Determining the Role of Spontaneous Adenosine as a Neuromodulator using Fast Scan Cyclic Voltammetry

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Borgus, Jason, Chemistry - Graduate School of Arts and Sciences, University of Virginia
Venton, Jill, AS-Chemistry, University of Virginia

Adenosine is an important signaling molecule in the central nervous system that modulates neurotransmitter release and can provide neuroprotective effects. Fast-scan cyclic voltammetry (FSCV) is an electrochemical technique used with carbon fiber microelectrodes and is the primary method of measuring spontaneous adenosine release. Previous research has focused on the mechanisms of formation and release for spontaneous transient adenosine in males only. This thesis will investigate adenosine’s role as a neuromodulator and its variation in males and females using FSCV to measure these events in vivo.
Adenosine is introduced in Chapter 1, covering formation and release, metabolism, receptor interactions, and function in the central nervous system. The techniques used to measure adenosine are also briefly covered with the main focus being on FSCV, due to its rapid time scale. Data analysis innovations are discussed for the processing of both adenosine and dopamine data. There is also extensive review of the state of current adenosine research on rapid adenosine signaling, sex differences, adenosine/dopamine interactions, as well as predictions of where the field is heading.
Chapter 2 investigates sex differences in spontaneous transient adenosine in the prefrontal cortex, caudate-putamen, and hippocampus as well as during the four stages of estrous. These sex differences are characterized for the first time in vivo in the magnitude and frequency of transients, showing that not only are these differences present, but that they are heterogenous by brain region. When stage of estrous is examined, there is an increase in adenosine transient concentration during proestrus stage when progesterone and estradiol are elevated.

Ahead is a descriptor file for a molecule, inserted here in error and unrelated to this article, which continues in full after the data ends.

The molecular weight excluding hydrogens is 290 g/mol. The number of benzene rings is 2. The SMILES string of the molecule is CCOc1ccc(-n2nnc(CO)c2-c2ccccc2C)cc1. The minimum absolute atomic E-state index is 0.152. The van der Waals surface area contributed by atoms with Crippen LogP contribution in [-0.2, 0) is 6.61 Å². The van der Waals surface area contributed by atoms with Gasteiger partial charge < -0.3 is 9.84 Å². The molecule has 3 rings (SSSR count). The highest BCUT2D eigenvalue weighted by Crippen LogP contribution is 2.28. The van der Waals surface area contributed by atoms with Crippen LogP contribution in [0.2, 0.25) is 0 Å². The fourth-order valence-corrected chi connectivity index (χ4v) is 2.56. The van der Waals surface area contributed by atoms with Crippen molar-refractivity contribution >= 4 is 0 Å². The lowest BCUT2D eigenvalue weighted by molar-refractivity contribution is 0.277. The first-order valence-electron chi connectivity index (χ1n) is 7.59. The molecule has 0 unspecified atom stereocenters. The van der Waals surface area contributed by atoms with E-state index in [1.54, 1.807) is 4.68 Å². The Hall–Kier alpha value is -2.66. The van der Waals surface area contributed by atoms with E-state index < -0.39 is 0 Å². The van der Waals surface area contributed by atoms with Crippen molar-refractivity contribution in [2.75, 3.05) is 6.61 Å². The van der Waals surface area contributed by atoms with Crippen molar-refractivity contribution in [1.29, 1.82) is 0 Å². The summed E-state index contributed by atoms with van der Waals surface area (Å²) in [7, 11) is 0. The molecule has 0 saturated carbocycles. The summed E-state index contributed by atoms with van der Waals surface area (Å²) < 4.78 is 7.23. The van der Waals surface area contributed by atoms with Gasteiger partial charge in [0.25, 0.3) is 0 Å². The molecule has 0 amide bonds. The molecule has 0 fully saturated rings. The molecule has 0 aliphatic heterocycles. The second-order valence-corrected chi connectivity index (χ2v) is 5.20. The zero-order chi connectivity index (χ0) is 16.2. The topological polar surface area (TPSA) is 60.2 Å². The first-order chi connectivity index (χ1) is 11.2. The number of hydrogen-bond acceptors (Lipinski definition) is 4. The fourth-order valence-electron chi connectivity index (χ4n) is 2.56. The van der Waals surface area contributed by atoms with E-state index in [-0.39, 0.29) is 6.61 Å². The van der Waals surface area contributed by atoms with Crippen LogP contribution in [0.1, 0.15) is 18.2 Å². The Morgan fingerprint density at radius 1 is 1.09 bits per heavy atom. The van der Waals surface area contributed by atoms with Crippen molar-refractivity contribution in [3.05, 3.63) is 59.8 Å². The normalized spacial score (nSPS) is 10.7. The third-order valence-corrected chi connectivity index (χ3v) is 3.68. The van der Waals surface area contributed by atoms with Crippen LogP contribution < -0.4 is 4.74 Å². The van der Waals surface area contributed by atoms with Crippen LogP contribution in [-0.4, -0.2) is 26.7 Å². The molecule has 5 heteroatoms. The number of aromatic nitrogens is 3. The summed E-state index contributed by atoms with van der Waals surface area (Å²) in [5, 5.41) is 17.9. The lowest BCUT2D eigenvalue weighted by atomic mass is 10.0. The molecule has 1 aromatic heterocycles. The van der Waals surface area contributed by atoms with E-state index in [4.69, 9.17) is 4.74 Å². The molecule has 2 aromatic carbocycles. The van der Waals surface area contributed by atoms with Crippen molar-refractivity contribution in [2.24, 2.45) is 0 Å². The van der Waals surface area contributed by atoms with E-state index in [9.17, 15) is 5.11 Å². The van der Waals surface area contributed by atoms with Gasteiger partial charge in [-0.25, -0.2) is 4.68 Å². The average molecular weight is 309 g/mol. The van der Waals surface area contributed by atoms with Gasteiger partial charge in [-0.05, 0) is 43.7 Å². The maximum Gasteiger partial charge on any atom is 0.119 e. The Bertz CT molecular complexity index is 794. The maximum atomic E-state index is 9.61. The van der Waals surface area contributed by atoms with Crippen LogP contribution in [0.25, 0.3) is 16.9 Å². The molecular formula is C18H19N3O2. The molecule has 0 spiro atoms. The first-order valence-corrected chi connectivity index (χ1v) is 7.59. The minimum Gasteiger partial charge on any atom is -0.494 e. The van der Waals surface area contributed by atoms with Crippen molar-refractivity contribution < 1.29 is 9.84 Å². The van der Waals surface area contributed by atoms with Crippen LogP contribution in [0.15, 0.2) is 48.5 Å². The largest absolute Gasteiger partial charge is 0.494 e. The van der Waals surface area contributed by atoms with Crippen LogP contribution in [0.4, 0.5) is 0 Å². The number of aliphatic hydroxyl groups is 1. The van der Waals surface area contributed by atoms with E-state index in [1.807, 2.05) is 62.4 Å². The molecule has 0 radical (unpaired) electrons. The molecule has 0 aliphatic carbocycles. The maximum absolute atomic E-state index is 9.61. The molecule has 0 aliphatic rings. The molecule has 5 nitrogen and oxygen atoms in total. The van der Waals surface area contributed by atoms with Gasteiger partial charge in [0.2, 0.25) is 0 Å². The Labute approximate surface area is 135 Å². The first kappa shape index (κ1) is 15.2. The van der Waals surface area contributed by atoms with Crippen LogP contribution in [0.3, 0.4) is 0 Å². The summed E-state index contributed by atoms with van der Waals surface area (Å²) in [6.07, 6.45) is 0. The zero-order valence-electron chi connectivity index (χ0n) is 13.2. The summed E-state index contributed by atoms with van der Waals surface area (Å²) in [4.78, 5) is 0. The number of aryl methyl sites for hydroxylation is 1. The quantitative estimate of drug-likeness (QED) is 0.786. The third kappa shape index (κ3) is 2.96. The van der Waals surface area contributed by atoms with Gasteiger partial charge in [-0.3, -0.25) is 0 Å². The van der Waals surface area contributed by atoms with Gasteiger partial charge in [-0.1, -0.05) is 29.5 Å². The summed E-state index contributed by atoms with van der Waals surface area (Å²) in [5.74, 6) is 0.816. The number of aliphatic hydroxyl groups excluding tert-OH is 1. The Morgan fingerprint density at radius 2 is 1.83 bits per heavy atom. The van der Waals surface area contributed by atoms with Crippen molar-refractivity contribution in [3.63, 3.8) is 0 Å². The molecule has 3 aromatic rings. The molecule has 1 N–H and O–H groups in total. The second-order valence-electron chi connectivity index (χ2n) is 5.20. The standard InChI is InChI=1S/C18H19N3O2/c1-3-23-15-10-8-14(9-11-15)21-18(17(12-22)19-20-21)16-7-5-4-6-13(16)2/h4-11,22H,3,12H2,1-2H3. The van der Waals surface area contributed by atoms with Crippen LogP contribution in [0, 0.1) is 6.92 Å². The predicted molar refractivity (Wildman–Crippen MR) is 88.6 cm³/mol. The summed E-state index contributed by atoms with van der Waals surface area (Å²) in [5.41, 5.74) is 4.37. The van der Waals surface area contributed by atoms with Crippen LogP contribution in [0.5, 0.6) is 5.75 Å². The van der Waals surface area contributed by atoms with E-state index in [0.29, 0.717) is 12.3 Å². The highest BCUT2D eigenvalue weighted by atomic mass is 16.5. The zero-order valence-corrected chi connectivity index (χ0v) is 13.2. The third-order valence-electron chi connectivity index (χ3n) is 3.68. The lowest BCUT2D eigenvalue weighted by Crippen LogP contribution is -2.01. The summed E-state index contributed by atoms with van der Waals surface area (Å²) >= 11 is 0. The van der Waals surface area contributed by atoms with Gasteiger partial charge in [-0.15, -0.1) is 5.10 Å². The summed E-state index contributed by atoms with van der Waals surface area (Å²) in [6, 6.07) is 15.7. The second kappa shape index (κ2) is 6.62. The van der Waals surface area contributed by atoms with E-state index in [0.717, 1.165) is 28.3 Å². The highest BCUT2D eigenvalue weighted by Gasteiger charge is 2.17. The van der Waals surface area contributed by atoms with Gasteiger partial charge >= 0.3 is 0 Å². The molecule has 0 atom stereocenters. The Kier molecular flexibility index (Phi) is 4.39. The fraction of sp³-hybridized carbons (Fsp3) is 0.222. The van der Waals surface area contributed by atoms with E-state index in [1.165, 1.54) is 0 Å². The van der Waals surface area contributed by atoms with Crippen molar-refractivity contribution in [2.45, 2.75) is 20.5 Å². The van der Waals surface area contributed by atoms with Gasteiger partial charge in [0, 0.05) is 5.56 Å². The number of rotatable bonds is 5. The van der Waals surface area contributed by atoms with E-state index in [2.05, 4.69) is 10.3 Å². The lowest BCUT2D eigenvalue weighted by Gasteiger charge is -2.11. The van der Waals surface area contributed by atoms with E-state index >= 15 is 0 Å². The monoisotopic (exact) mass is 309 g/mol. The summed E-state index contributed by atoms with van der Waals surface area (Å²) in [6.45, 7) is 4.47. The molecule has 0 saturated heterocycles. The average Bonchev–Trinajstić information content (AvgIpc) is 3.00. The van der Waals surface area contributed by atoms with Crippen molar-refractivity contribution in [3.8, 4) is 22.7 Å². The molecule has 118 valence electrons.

Chapters 3 and 4 investigates adenosine/dopamine signaling and characterized how these systems interact in real time. Chapter 3 describes simultaneous coincident release of adenosine and dopamine in the caudate-putamen. Dopamine release is determined to coincide with adenosine release 86% of the time, suggesting a common origin for about 1/3 of spontaneous adenosine transients. It is also observed that A2A receptors play a large role in regulating this release by measuring these events in global A1 and A2A receptor knockout mice. Chapter 4 examines dopamine’s ability to affect spontaneous adenosine release through the use of cocaine and haloperidol, drugs that restrict the uptake of dopamine and antagonize D2 receptors, respectively. Increased dopamine activity from these drugs causes a 20% reduction in the frequency of spontaneous dopamine transients, which is contrary to the expected effect.
Overall, this thesis highlights the need for a wider range of studies into sex differences in adenosine signaling and expands knowledge of adenosine/dopamine interactions in the caudate. In understanding these differences, better and more effective therapeutic treatments may be developed for diseases that currently have no good treatment options.

PHD (Doctor of Philosophy)
Electrochemistry, Adenosine, Neurochemistry
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